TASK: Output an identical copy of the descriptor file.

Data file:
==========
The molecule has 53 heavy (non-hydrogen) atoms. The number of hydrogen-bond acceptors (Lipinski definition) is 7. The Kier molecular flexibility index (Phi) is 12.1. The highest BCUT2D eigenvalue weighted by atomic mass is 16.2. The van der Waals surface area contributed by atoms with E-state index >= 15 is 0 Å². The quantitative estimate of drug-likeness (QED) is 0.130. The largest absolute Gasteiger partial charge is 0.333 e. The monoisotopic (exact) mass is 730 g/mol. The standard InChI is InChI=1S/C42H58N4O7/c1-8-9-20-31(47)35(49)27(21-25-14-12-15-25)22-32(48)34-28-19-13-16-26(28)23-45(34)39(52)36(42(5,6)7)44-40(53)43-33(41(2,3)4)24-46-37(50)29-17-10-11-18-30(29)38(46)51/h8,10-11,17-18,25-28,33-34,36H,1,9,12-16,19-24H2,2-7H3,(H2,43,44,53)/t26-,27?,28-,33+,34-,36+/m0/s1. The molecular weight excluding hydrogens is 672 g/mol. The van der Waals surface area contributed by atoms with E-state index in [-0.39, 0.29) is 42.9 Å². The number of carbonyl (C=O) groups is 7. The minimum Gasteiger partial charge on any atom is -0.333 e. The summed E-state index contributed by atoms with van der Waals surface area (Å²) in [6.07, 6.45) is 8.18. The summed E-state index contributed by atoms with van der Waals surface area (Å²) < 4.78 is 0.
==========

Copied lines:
The molecule has 53 heavy (non-hydrogen) atoms. The number of hydrogen-bond acceptors (Lipinski definition) is 7. The Kier molecular flexibility index (Phi) is 12.1. The highest BCUT2D eigenvalue weighted by atomic mass is 16.2. The van der Waals surface area contributed by atoms with E-state index >= 15 is 0 Å². The quantitative estimate of drug-likeness (QED) is 0.130. The largest absolute Gasteiger partial charge is 0.333 e. The monoisotopic (exact) mass is 730 g/mol. The standard InChI is InChI=1S/C42H58N4O7/c1-8-9-20-31(47)35(49)27(21-25-14-12-15-25)22-32(48)34-28-19-13-16-26(28)23-45(34)39(52)36(42(5,6)7)44-40(53)43-33(41(2,3)4)24-46-37(50)29-17-10-11-18-30(29)38(46)51/h8,10-11,17-18,25-28,33-34,36H,1,9,12-16,19-24H2,2-7H3,(H2,43,44,53)/t26-,27?,28-,33+,34-,36+/m0/s1. The molecular weight excluding hydrogens is 672 g/mol. The van der Waals surface area contributed by atoms with E-state index in [-0.39, 0.29) is 42.9 Å². The number of carbonyl (C=O) groups is 7. The minimum Gasteiger partial charge on any atom is -0.333 e. The summed E-state index contributed by atoms with van der Waals surface area (Å²) in [6.07, 6.45) is 8.18. The summed E-state index contributed by atoms with van der Waals surface area (Å²) < 4.78 is 0.